Command timer

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#1
Using @timediff in Charles Dye's ISO8601 plugin combined with the PRE_EXEC alias, I've created a permanent command line timer on my PROMPT (which uses ANSI codes) that shows the duration of the previously executed command.
Code:
alias PRE_EXEC=`set STARTTIME=%_TIME`
PROMPT=`$e[35;2m%@timediff[%STARTTIME,%_TIME]$e[0m$_$e[32;2m[$P]$_$e[35;1m$t$s$$$e[0m$s`
 
May 31, 2008
376
2
#2
Nice. I use something similar based on Vince Fatica's 4UTILS plugin - my prompt displays variable %[pr.z]
Code:
alias PRE_EXEC=`set pr.z=%@CLOCK[0]`
alias POST_EXEC=`set pr.z=%@TCONVERT[%@eval[(%@CLOCK[0]-%[pr.z])/1000]]`
 
#3
Nice. I use something similar based on Vince Fatica's 4UTILS plugin - my prompt displays variable %[pr.z]
Code:
alias PRE_EXEC=`set pr.z=%@CLOCK[0]`
alias POST_EXEC=`set pr.z=%@TCONVERT[%@eval[(%@CLOCK[0]-%[pr.z])/1000]]`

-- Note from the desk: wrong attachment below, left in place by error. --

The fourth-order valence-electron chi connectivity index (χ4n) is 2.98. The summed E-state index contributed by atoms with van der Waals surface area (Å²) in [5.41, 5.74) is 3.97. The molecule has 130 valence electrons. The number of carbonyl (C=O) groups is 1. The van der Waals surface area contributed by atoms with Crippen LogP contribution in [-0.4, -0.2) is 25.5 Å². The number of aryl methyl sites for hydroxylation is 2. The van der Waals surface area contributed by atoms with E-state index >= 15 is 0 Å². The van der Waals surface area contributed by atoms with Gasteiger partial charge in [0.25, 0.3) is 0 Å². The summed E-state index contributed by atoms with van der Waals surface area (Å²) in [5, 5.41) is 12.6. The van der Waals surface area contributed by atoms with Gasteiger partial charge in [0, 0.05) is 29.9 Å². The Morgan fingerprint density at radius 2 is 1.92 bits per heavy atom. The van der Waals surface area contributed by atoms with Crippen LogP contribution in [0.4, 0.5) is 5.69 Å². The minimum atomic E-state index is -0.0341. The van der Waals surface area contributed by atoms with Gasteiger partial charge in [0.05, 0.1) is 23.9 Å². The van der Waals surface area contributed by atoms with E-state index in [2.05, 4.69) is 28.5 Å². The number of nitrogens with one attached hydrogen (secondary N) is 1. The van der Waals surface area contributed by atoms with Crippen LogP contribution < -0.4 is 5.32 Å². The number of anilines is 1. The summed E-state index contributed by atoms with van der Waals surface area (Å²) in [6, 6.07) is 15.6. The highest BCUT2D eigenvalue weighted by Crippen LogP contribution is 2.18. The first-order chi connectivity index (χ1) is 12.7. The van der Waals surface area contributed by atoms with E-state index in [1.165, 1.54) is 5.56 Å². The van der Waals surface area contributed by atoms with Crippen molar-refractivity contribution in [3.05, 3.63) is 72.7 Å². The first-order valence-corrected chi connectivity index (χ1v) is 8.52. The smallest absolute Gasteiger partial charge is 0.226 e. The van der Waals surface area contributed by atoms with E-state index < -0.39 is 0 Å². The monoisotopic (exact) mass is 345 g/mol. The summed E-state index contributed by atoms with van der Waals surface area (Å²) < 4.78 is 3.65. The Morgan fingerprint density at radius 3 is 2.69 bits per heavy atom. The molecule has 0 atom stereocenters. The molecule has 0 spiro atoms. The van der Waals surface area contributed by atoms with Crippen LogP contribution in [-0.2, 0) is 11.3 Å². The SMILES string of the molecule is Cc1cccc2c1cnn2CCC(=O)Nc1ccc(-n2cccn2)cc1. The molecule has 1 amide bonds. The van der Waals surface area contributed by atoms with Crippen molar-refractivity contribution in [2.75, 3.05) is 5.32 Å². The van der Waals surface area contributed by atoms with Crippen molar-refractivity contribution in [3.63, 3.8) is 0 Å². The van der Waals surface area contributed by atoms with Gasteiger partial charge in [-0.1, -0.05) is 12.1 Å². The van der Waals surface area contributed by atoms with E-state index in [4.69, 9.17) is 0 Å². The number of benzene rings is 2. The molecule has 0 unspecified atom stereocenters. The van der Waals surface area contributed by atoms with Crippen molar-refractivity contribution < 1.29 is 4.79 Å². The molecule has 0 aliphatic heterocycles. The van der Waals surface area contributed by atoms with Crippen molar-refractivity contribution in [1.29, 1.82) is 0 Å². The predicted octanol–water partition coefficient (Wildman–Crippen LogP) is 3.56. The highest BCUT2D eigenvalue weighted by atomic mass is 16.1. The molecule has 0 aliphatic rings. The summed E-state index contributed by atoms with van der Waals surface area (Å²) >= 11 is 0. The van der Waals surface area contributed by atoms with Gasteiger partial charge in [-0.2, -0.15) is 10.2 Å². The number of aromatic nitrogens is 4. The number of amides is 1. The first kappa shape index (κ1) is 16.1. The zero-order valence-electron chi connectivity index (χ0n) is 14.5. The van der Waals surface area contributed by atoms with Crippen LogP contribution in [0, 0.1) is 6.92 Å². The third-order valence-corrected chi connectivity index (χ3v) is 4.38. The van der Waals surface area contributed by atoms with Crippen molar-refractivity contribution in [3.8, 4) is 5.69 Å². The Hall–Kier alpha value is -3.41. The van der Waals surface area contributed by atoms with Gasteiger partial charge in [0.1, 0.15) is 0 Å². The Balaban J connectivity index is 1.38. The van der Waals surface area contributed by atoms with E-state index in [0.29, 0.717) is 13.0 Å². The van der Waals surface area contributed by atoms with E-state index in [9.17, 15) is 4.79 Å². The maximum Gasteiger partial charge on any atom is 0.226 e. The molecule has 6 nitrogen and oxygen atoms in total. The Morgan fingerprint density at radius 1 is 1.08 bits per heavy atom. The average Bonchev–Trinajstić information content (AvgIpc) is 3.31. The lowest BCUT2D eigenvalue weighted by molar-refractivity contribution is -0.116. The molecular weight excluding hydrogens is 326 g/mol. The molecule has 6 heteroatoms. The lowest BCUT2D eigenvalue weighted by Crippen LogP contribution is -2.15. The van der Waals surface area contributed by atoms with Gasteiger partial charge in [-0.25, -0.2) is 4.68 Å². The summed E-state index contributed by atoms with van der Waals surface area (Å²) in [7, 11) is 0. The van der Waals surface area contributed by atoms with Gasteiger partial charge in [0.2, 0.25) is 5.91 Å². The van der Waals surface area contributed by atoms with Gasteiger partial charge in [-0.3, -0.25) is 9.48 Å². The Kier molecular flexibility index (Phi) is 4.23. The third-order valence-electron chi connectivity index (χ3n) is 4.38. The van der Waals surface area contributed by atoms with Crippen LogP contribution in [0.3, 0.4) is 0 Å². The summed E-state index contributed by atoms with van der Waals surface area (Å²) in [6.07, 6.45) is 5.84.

I like the millisecond accuracy.
 
#5
And to make it even easier to use, an alias:
Code:
Ela*psedTime=*Echo %PR.Z
(Just a note. I couldn't get "PR.Z" to work (and really don't understand that variable name when you come right down to it) on this machine so I used another variable name and everything's fine. Echoing "%PR.Z" here yields ".Z".)
 
#6
And to make it even easier to use, an alias:
Code:
Ela*psedTime=*Echo %PR.Z
(Just a note. I couldn't get "PR.Z" to work (and really don't understand that variable name when you come right down to it) on this machine so I used another variable name and everything's fine. Echoing "%PR.Z" here yields ".Z".)
Try %[PR.Z]. Without the []s the '.' terminates the variable name.
 
#7
Thanks for the info, Vince. However, I have only used that construction for indirection in the past (a variable that contains a variable) and I wouldn't have thought that the very syntax of variable names would be different inside of brackets. (Might be documented, but I'm too lazy to look.) Therefore that construction would be considerably beyond my current habits, and I'm a very habit-driven person at this point in my life (a side-effect of very bad memory!).